The Albanese Government is creating more choice in housing types that include social and affordable housing, and planning for growth by:

  1. Agreeing to commission the National Housing Supply and Affordability Council to review barriers to institutional investment, finance and innovation in housing.
  2. Establishing the $10 billion Housing Australia Future Fund to support 30,000 new social and affordable dwellings in the first 5 years of the Fund’s operation.
  3. Expanding and broadening the Home Guarantee Scheme, including delivering our Regional First Home Buyer Guarantee three months ahead of schedule which has already helped more than 1,700 Australians into home ownership.
  4. Broadening the remit of the National Housing Infrastructure Facility to allow it to support new social and affordable housing, in addition to financing critical housing infrastructure such as roads, electricity and gas.
  5. Establishing the Housing Policy Partnership, which comes under Priority Reform One of the National Agreement on Closing the Gap.
  6. Announcing the development of the National Housing and Homelessness Plan.

We also know there are barriers to the supply of suitable land to support the quantum of housing we need.

Many of these barriers are the result of policies at different levels of government.

Through the Housing Accord we secured a commitment from each jurisdiction to remove these barriers, in particular to undertake meaningful reform of the planning and land use systems across the country.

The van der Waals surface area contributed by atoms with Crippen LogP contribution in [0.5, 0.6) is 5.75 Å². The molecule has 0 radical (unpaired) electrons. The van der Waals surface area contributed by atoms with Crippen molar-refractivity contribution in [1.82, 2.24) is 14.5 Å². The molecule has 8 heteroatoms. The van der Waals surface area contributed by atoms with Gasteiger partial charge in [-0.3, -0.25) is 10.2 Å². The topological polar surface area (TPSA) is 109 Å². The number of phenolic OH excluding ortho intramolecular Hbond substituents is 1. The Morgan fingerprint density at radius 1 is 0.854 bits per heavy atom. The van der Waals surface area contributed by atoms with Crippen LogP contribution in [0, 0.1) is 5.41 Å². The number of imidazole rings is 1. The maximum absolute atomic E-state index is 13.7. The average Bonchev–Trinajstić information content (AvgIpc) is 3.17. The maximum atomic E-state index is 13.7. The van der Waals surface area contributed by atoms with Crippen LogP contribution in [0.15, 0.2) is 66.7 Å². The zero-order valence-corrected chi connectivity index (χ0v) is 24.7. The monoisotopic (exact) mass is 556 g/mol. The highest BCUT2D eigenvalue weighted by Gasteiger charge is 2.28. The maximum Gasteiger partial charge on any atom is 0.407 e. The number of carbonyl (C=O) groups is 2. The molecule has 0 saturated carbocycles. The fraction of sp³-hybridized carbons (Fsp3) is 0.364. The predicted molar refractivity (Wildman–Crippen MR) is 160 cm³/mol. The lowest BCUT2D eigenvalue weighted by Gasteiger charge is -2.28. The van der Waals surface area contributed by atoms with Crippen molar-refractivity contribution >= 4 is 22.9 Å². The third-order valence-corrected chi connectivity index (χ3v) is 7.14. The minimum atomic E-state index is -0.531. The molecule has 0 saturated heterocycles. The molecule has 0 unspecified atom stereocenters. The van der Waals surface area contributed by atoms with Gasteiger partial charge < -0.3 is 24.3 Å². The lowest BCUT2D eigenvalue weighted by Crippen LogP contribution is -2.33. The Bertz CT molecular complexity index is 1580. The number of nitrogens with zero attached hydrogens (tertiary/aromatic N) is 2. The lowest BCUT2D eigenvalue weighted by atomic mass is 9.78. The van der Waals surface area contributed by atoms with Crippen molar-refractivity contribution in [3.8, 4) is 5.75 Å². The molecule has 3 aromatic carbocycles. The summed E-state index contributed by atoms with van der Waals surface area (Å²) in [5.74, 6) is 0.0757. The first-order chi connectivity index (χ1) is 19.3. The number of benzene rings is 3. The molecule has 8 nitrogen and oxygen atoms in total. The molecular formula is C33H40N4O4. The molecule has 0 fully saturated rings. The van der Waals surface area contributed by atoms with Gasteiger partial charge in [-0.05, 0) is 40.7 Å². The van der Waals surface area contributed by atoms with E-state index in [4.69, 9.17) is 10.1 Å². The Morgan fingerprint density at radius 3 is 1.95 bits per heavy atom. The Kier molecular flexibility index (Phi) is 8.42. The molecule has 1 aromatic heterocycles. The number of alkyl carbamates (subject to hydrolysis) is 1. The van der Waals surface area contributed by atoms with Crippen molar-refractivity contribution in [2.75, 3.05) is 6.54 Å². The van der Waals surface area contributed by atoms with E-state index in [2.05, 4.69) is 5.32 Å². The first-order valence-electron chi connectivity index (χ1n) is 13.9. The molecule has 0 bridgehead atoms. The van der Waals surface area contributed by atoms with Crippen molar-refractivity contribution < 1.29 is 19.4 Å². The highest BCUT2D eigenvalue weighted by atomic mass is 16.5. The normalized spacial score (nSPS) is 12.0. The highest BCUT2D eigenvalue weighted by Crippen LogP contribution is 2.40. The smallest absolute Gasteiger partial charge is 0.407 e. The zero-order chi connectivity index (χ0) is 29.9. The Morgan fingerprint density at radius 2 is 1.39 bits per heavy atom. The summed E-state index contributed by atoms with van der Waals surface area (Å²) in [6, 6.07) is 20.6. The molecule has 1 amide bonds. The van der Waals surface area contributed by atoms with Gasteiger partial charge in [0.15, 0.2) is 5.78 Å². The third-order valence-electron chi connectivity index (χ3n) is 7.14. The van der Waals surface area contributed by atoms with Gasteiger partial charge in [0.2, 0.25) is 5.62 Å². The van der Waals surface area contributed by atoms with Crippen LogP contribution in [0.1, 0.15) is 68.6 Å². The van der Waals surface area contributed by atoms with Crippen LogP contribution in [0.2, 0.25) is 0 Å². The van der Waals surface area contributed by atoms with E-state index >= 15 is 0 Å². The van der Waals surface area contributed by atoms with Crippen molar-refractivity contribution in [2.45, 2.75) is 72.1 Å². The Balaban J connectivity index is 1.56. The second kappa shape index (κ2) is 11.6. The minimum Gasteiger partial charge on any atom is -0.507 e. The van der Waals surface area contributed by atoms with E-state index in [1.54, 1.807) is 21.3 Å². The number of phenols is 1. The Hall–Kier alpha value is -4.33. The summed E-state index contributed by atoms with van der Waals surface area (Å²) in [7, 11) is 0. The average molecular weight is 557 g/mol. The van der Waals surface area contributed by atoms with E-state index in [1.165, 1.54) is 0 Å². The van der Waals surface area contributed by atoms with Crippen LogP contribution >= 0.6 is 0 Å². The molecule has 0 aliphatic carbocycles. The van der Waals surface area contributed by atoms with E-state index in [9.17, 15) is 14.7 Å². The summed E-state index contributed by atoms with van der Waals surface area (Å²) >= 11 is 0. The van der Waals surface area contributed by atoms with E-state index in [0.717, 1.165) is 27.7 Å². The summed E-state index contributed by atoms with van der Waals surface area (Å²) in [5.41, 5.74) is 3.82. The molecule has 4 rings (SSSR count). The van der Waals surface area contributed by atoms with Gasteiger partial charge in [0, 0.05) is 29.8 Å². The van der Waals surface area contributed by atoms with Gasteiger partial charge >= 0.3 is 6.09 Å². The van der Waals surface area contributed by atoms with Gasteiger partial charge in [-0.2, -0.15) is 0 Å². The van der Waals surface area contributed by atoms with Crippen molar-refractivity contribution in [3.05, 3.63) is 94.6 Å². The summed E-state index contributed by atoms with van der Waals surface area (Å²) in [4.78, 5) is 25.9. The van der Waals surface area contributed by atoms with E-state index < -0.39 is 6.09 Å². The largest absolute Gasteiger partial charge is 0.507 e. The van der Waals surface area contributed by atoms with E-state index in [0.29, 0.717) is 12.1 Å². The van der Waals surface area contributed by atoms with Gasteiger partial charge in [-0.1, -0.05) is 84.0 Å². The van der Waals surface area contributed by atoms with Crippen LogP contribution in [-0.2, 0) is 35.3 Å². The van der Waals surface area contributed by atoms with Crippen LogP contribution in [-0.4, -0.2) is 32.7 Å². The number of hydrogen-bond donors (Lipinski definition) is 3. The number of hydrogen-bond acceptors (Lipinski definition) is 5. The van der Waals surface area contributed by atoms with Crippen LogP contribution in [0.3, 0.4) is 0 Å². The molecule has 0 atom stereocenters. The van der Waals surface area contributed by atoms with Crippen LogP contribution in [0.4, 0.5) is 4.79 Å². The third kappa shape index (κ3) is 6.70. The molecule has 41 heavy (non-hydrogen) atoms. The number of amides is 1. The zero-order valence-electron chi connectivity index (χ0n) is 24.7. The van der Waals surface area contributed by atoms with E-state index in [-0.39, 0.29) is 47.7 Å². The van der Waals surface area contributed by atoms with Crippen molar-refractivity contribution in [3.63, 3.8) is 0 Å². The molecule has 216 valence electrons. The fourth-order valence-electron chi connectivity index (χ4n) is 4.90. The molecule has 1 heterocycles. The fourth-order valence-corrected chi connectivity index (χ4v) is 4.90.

The shared ambition to build a million new homes will require meaningful change and we are looking at ways we can ensure each level of government does their bit.

Planning and land use reform will take time, it will take coordination, and will require a meaningful and honest discussion.

This will be easier if the National Housing Supply and Affordability Council has evidence and data that it will work.

We’re also working on much needed policy changes that are linked to the nation’s housing challenges.

For example, changes to migration program planning, visa processing and TAFE programs will help address skills and labour shortages in the residential housing construction industry.

By expanding the downsizer scheme for superannuation so Australians aged 55 and over can contribute home sale proceeds into their superannuation, we expect housing stock to be freed-up for young families looking to buy.

This web of interconnected issues extends further than just investment, super, migration, skills and labour. It also encompasses supply chains, forestry and timber, social services, telecommunications, climate change and disaster readiness.

Later this week when I introduce the housing legislative package to Parliament, I will be putting forward policy that represents the efforts of innumerable stakeholders – including all of you here today.

The housing challenges that so many Australians currently face – and have faced for some time – is one of the country’s most complex and persistent public policy issues.

We need independent, evidence-based policy; co-investment and collaboration; and continuous dialogue between all tiers of governments and industry.

I congratulate the Property Council of Australia on the launch of Part One of its thought leadership series, and I look forward to reading subsequent releases.

Thank you.